Bally’s new man Rhuigi Villaseñor is optimistic and nervous about the future of streetwear
Rhuigi Villaseñor is an international luxury man – Birkin collector, McLaren driver, perfect skin, smooth talker – and so he’s the perfect choice to revive Swiss luxury house Bally. When the Swiss luxury house announced it was hiring Villaseñor, founder of the Rhude brand, as its new creative director, social media engagement increased by 5,000%, he said. “I have hope,” he said in conversation earlier this week. “I feel good.”
And, he says, he feels “nervous. I didn’t want to feel pressure to meet expectations other than ours. He knew this appointment would mean more people than ever before would watch his Fall 2022 show, which he shared in a video presentation and a lookbook on the Paris calendar on Wednesday. On Saturday, he would travel to Switzerland to start his new job. At the end of our call, he began to sing Adele, like a kind of plea: “Take it-eee-eee-easy with me, baybay!”
Villaseñor’s client fanaticism means it doesn’t matter whether you’re lenient with him or not. He constantly talks to them, teaches them, guides them through the clothes. Villaseñor, who has many fans in their 20s and 30s, said: “I’m watching kids become more aware of how they handle their money, where they invest it, whether it’s clothes, stocks or enterprises.” He called the collection “Bull Market”. He was thinking about how money, wrapped up as it is now in cryptocurrency and new forms of power and even self-expression, is somehow its own culture. Men are now interested in money as they started to do with streetwear a few years ago and as they did twenty years ago with basketball. What a world! Villaseñor wanted to dress his guys for a modern Wall Street, imagining them in chic suits and big fur coats, a little american gigolo meets american mobster. He wants to encourage kids to keep making suits, so he’s enlisted a new talent to help with his tailoring: Denis Frison, Los Angeles-based bespoke tailor Al Pacino adores.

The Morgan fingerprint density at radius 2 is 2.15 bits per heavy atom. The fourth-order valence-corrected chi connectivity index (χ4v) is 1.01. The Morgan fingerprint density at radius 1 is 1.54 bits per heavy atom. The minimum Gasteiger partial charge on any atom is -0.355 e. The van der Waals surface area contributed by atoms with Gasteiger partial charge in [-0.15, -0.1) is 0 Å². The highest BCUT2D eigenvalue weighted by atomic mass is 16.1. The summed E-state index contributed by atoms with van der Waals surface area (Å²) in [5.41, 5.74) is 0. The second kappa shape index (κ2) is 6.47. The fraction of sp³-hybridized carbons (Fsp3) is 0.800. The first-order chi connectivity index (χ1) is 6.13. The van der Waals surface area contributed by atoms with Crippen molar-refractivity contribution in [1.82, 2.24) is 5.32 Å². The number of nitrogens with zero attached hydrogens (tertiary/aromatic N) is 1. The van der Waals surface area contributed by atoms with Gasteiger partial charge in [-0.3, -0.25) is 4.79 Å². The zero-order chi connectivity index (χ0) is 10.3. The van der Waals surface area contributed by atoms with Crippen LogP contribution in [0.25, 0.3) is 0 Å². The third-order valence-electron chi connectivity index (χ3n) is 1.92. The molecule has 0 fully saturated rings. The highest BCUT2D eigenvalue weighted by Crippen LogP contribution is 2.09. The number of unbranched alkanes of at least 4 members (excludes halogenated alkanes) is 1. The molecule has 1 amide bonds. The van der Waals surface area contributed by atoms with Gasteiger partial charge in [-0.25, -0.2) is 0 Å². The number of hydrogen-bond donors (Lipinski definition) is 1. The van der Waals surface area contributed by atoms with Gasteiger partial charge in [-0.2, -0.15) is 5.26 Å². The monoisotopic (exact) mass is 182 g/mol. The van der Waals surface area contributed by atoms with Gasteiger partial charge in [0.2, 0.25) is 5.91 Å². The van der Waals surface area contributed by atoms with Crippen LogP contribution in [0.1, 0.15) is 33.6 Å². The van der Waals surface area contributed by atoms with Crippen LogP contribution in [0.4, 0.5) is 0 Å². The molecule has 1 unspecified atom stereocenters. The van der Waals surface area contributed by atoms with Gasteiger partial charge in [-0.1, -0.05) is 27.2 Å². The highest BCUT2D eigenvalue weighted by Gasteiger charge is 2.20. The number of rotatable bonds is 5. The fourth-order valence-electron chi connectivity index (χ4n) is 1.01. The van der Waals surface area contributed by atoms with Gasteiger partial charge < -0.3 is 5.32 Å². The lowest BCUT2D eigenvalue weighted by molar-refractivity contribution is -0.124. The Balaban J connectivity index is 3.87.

When Villaseñor’s new job was announced, there was some rumor that a luxury brand was hiring a “streetwear” designer. Eh! Many designers bristle at this word, as many people use it as a synonym for “non-white”. Villaseñor knows it: “I find it reflects the person’s core beliefs more than my personal work,” he said of the descriptor. “If we can find a way to heal and find a way to understand why [the word ‘streetwear’] has a connotation of class, and what is the real purpose of calling it “streetwear”, then we can find a perfect match. It seems crazy to have to say this after Virgil Abloh spent over three years shaking up the idea of a “streetwear designer”, but when a brand like Bally or J.Crew hires a Villaseñor or a Brendon Babenzien, they aren’t trying to make up for Bape’s legacy or Palace’s warmth. They partner with designers who have created a whole subculture around clothing.
Its best-selling pieces are its moccasins and outerwear, pure American sportswear. In fact, he started this collection from a very commercial place, noticing that younger customers gravitated towards his big, beautiful line coats, with many fabrics, like an outrageous pink fur trim, borrowed from unused materials. from previous seasons. Our prince of upcycled luxury!
The two best looks, which hint at the kind of finesse Villaseñor will bring to Bally, are the most extreme. One: a DB pinstripe suit with a leather bomber jacket on top. And two: a big faux fur coat with a trapper hat over real blue jeans and a pair of moccasins, with a little white sock. Street clothing? Sportswear? We do not care! KA-CHING!